DL Hall has heard all the comments and concerns about his command. He’s not into them.
“All I’ve heard my whole life or coming up through the Minor League system or even pre-Draft was ‘He’s got to work on his command, got to work on his command,’” Hall said after his first win of the season. “That’s kind of a slap in the face to me that I’ve been itching for this year to be able to show people that I’m more than just a hard thrower and more than just a thrower. I’m a pitcher, too. I’ve been waiting, and I’ve been putting in the work to change that to where people can’t say that anymore. I’m just ready to keep showing it.”
The left-hander started Tuesday night by setting a tone for his dominant start in the first inning, striking out the side. By the time he took the mound again, Bowie had given him a lead thanks to Terrin Vavra’s leadoff homer to right-center.
“To go out and have a good top half of the first and come in the bottom half and Terrin hit the home run, that just makes you explode,” Hall said. “That adrenaline seems like it just intensifies, and it was definitely a great feeling to know that I was going back out there with a lead in the second inning.”
Hall faced the minimum with a strikeout in the second before fanning the side again in the third. The only hits the southpaw allowed came in the fourth when Reading’s Arquimedes Gamboa singled to left to lead off the inning and Matt Vierling singled to center three batters later, loading the bases with two outs. After a mound visit, Hall got out of the jam by catching Josh Stephen looking at strike three.
Baltimore’s No. 4 prospect ended his day like he started it, retiring the side in order in the fifth and needing just six pitches to do so. Hall struck out the last batter he faced, Reading’s Colby Fitch, on a foul tip for his final strikeout.
Hall finished his efficient night throwing 62 pitches, 45 for strikes, and facing just two over the minimum.
The 21st overall pick in the 2017 Draft, Hall pitched in the 2019 Futures Game and saw action at Baltimore’s alternate training site last year in lieu of a regular Minor League season. One knock on the lefty has been his command which buckled in a 15.6 percent walk rate in 2019 at then-Class A Advanced Frederick. His first two turns on the mound in 2021, Hall has addressed that issue with 19 strikeouts against two walks.
“I want to keep showing that I’m not going to give a lot of guys free bases, not wasting pitches and using every pitch to my advantage, even if it’s a ball, pitching off of that and just continuing to build off of learning how to truly pitch and command all four of them.”
Hall also praised his Tuesday night battery mate, Baltimore’s top prospect and baseball’s No. 2 overall, catcher Adley Rutschman, who went 1-for-4 in the victory.
“It’s been unreal,” Hall said of working with the 2019 first-overall pick. “Any time you have the chance to have so much talent behind the plate catching you, it always makes you feel good. It’s huge. We have two great catchers this year in Double-A, and it’s awesome to have guys like that, especially Adley back there, because it does nothing but help your confidence. He makes you really comfortable on the mound and makes you really comfortable with throwing any pitch in any situation. He’s a big target and is definitely good on the mental side as well, picking up his pitchers and things like that.”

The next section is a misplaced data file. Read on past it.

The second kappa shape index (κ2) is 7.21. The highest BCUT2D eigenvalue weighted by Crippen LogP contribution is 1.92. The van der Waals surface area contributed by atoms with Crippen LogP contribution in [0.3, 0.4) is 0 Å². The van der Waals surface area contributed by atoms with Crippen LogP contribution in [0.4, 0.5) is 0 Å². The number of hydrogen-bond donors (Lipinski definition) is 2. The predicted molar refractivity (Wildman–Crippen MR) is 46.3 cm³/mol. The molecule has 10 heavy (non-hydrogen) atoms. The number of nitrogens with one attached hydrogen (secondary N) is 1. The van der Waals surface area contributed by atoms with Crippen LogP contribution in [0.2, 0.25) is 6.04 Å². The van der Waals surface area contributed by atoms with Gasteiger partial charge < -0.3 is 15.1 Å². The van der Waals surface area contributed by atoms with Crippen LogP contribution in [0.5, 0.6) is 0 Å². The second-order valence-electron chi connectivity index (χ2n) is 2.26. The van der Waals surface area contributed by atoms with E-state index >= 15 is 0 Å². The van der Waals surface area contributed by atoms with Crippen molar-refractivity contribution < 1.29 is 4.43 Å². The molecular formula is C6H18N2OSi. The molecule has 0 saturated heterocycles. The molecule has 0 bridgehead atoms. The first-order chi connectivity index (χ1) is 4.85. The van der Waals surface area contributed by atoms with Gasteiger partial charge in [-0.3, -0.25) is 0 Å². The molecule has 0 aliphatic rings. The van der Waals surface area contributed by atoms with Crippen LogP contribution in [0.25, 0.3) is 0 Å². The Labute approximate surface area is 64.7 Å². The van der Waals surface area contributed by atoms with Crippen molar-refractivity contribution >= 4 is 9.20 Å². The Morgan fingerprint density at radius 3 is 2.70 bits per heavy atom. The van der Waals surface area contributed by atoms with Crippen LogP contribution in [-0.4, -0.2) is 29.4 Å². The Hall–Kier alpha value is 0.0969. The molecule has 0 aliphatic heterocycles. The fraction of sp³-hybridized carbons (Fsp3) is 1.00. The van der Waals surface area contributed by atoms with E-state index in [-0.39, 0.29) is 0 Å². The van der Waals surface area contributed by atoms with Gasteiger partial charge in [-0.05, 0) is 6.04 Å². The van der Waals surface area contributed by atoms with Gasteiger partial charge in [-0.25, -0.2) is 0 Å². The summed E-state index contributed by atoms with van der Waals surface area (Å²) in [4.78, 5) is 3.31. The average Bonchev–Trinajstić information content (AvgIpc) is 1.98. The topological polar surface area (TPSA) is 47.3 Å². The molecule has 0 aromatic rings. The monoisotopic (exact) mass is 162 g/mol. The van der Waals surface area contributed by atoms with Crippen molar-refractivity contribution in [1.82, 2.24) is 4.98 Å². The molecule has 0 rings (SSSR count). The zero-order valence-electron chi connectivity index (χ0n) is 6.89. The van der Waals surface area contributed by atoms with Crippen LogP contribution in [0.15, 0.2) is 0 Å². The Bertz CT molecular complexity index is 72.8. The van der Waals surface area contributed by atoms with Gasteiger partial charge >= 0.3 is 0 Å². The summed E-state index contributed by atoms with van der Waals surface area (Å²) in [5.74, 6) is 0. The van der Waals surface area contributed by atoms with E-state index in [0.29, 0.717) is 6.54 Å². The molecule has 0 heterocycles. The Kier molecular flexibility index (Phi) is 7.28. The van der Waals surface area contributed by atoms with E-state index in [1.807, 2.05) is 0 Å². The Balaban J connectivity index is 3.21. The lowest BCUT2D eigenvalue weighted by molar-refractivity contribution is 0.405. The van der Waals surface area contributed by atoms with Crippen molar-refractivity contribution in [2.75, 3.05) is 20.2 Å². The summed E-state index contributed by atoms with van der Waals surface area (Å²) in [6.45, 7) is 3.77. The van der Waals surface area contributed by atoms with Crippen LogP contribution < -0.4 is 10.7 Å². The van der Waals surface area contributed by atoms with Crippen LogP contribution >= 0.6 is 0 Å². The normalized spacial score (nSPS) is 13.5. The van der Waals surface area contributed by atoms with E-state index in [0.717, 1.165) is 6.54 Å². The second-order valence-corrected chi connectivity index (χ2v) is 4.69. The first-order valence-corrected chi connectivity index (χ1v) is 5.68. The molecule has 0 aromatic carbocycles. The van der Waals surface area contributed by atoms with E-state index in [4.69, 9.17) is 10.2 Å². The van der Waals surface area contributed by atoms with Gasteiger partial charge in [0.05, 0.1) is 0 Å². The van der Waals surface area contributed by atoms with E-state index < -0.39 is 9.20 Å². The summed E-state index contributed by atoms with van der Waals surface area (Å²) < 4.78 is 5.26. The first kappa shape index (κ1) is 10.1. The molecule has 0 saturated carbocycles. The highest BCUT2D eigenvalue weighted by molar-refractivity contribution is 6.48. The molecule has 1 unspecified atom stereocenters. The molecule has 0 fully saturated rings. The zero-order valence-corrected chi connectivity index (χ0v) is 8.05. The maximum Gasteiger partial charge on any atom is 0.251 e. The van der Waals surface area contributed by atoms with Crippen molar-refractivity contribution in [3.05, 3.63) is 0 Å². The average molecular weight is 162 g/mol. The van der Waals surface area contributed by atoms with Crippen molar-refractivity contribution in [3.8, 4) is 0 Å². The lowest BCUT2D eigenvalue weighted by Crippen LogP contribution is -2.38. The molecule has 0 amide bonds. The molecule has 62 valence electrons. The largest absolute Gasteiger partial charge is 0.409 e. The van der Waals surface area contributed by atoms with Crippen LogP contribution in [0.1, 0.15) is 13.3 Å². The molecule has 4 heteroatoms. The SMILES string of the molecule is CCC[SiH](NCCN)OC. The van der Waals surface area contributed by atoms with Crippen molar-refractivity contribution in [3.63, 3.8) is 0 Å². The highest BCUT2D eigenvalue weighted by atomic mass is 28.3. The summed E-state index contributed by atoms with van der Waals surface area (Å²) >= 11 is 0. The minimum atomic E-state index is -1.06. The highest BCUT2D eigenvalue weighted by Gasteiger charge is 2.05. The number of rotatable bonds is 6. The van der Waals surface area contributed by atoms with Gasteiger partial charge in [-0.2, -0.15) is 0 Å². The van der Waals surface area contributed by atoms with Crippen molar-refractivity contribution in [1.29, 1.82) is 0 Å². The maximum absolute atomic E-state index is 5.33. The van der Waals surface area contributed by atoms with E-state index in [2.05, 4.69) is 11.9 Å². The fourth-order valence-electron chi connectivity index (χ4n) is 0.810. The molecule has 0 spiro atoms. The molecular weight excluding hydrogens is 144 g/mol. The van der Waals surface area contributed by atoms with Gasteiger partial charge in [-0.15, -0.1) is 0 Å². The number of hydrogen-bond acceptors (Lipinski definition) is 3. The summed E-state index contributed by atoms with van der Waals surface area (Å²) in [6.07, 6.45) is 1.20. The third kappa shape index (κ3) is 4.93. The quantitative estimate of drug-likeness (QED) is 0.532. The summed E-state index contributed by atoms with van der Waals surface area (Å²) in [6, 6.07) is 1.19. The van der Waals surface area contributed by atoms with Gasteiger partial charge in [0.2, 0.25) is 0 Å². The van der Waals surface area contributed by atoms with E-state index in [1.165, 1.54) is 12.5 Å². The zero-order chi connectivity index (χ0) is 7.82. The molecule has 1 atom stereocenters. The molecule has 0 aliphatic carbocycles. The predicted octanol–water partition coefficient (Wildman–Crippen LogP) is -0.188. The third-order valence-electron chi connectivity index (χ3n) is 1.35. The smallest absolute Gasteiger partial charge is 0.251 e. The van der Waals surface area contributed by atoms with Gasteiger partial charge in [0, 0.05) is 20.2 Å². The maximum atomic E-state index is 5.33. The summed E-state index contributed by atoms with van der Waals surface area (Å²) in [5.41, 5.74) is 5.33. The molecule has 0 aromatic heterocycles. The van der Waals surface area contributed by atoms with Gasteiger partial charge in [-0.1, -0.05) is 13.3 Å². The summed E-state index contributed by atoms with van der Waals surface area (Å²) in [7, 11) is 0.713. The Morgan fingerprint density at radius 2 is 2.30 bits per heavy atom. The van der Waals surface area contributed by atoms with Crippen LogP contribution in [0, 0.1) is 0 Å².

One week ago, Hall fanned 10 and walked two over 4 1/3 innings at Altoona before pushing himself deeper into his second outing of the year. That season-opening start came with more than its share of energy. Hall sought to utilize it and not fight it.
“I used to have a problem with getting a little bit too amped up, and I thought the best answer for it was to kind of calm yourself down,” he said. “I’ve learned that I’m a guy that’s more I kind of just have to embrace the storm, as I like to call it. That adrenaline and that overexcitement is the storm, and I just embrace it and use it in positive ways instead of trying to think of it as, ‘Oh, I need to calm myself down.’ I just embrace it and use it to have positive outcomes.”
Hall allowed just two hits in his season debut and took a no-decision but knew what he wanted to be different in his second outing.
“The first start, it was slippery,” he said. “It was raining, so it was tough conditions. It was kind of hard to grip some of my breaking stuff in the first outing. I was kind of death-gripping some pitches and things like that. Tonight I wanted to be able to get a little bit better grip on the ball and be able to spin the ball and use all four of my pitches versus only being able to use a couple.”
Though he worked at the alternate training site last year, Hall’s starts this season have been his first in competitive games since Aug. 8, 2019. His results have reflected the wait and work in between.
“It’s something that a lot of people don’t understand, the feeling that all of these Minor League guys are feeling,” he said. “A piece of our life was taken away for a year, and to be able to get back out there and do it again, being at an affiliate and playing real games, there’s no other feeling like it. The adrenaline and everything that you get to feel again, it’s great.”